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5 Stages of Grief: How to Overcome Them

Updated on March 13, 2014

What is the meaning of grief? Grief is a deep intense sorrow usually caused by the loss of something important, such as the death of a loved one. If you aren't careful, this feeling of emptiness and hopelessness could destroy your life. Grief isn't something that can be measured in volume or percentage, nor is it quantifiable in terms of emotional pain.

Every one of us will eventually experience grief so it isn't something that we can avoid. Because we can't avoid it, it is wise to learn how to cope with it, so that we can overcome it. Grieving your loss is hard enough already so how does one console a mother, father, sister, brother, friend and lover to overcome his or her grief stages? Are there words you can say to help alleviate their symptoms of grief? Unfortunately, no words can instantly erase a person's emotional pain. The few things that can heal a heart filled with symptoms of grief are time, love and the support of families and friends.

The 5 Stages of Grief

The 5 stages of grief are denial, anger, bargaining, depression and acceptance. The combination of these 5 stages of grief is known as the Kubler-Ross Model. Some of these 5 steps of grief can occur in different order but it often happens in the following order:

Stages of Grief #1: Denial

When we experience the loss of something important to us, our first immediate reaction to the unfortunate news is often denial. Living in denial is one of the worse things you can do to yourself, because it prevents you from understanding and overcoming your symptoms of grief. The longer you stay in this denial state, the harder it is for you to move forward in life, since you still have a long way to go before you get to the acceptance stage. Being in a state of denial for too long can make you delusional and therefore it empowers your ego. Your ego is a part of your identity that loves to put you in a state of denial so that it can control you.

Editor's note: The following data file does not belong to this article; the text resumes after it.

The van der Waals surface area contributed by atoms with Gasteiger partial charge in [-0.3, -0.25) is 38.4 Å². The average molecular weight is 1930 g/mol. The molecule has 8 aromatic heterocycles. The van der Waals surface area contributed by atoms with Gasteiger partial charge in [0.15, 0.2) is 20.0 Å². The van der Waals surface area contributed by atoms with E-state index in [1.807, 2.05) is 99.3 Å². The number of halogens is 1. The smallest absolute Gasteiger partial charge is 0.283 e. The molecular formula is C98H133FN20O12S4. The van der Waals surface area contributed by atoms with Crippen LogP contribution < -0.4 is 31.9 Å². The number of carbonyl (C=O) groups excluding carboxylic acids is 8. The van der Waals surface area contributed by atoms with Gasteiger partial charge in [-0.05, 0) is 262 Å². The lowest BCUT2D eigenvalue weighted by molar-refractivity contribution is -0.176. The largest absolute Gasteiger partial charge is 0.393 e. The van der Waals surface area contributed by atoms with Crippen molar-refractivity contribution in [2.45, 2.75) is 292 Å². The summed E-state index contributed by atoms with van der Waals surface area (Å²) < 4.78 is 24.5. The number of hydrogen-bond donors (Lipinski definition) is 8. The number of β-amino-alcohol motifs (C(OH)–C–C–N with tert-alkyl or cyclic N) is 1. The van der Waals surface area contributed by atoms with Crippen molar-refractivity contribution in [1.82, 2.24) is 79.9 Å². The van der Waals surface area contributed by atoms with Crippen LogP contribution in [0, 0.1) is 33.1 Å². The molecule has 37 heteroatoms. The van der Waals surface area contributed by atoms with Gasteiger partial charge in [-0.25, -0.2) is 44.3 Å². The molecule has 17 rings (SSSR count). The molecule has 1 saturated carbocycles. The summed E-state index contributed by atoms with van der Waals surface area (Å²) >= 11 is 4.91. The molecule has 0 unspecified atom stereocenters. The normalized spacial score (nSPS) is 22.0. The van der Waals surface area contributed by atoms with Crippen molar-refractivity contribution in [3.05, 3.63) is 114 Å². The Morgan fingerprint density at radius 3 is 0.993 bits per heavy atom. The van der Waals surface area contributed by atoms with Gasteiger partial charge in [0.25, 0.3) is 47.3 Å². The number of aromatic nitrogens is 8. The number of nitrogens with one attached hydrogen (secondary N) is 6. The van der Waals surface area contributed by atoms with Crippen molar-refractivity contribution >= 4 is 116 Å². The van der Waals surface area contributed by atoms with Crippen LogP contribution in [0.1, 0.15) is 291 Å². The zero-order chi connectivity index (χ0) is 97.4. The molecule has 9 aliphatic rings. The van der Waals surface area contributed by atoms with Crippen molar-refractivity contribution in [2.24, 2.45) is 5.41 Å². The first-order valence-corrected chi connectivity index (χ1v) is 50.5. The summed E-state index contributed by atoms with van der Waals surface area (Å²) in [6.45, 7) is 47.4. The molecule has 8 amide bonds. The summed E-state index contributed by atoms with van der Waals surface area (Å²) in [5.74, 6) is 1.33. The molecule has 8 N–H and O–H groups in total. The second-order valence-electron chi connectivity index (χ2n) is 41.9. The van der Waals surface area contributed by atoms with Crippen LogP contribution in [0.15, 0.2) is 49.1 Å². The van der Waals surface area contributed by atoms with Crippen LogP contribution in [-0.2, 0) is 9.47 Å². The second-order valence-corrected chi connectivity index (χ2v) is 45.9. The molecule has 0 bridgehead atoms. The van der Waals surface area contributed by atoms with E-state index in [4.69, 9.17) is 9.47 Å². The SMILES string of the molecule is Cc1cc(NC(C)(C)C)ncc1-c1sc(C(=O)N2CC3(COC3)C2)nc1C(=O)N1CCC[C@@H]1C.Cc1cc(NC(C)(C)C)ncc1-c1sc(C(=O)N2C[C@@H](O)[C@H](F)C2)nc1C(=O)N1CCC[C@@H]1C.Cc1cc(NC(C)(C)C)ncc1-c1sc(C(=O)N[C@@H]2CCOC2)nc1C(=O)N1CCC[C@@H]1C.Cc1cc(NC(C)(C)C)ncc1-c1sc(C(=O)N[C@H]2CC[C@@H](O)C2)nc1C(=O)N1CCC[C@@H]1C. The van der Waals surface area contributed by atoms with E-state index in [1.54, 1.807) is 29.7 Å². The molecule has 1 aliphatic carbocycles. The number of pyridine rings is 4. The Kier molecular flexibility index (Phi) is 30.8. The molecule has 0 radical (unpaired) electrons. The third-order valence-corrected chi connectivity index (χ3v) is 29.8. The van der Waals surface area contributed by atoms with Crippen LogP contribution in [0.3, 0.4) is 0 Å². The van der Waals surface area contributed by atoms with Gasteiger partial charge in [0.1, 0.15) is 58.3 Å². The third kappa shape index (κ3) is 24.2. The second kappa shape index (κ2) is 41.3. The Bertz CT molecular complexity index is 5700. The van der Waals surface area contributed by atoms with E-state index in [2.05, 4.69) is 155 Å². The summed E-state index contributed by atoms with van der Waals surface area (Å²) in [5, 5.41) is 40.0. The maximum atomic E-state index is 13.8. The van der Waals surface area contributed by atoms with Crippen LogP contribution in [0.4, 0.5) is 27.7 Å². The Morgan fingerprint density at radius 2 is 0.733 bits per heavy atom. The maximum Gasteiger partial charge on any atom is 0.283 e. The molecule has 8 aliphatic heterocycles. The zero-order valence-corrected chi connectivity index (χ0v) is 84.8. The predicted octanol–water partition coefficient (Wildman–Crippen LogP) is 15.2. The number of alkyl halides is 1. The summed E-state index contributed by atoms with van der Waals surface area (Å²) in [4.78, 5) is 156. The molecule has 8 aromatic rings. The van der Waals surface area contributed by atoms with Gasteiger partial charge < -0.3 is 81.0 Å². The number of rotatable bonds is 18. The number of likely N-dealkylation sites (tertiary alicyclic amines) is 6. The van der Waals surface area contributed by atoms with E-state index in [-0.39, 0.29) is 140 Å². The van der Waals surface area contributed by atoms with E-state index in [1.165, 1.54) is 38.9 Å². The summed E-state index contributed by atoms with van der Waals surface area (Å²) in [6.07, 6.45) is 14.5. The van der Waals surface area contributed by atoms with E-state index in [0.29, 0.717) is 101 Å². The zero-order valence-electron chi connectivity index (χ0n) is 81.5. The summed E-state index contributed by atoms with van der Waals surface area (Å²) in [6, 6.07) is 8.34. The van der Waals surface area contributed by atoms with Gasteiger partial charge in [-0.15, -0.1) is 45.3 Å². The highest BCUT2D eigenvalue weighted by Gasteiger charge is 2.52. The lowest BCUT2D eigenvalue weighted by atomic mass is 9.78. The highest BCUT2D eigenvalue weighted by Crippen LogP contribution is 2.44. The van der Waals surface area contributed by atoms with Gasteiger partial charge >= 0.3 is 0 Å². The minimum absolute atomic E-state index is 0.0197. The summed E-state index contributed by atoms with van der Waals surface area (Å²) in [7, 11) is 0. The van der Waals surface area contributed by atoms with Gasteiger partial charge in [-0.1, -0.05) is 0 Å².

Stages of Grief #2: Anger

This anger stage often causes us to experience a lot of painful emotions, leading to emotional breakdowns. If we aren't careful, our anger may cause us to inflict pain onto our friends and family members. Anger is a negative emotion that affects us at a very deep level, even down to the level of our soul. Furthermore, being in a state of anger for too long can have negative health effects on our body; therefore, making it harder to overcome the steps of grief. When we are angry at something, it is usually something that we don't understand. To overcome anger, we need to seek appropriate knowledge and support, so that we can gather enough emotional power to overcome it.

Stages of Grief #3: Bargaining

This bargaining stage is the phase when we feel like we can reduce the negative effects of grieving through the act of bargaining. During the bargaining stage, we usually try to make some kind of deal to solve some of our issues, making our loss less stressful and painful. A great example of this is when newly divorced couples bargain to see who gets what.

Stages of Grief #4: Depression

No matter how much we deny, bargain and get angry, we will eventually reach the depression stage of grief. This phase of grief is where the enormity of the loss strikes some raw nerves. Now reality starts to sink in, causing us to really feel our emotional pain. Depression is by far the worst of the grief stages, because it makes us feel hopeless and detached from reality. In addition, it can cause other health issues, including but not limited to sleeplessness, loneliness, loss of appetite, feelings of self-pity and mental breakdowns. Each person deals with depression differently so the time period of getting over this phase of grief will vary. However, it is best to move pass this phase as soon as possible so we don't get consumed by hopelessness. If you are having a hard time overcoming this stage, you should seek support from friends and family members or an expert.

Stages of Grief #5: Acceptance

Getting to this last step of grief may seem like forever but it is a sign that we have overcome the hardest parts of the grief stages. To overcome our grief, we have to learn to accept our loss because this decision allows us to let go of something we can't have anymore. Letting something important go doesn't mean that we are trying to erase it from our memories or that we don't care about it anymore. It just mean that we have learn our lesson and have forgiven ourselves; therefore, it is time to move on.



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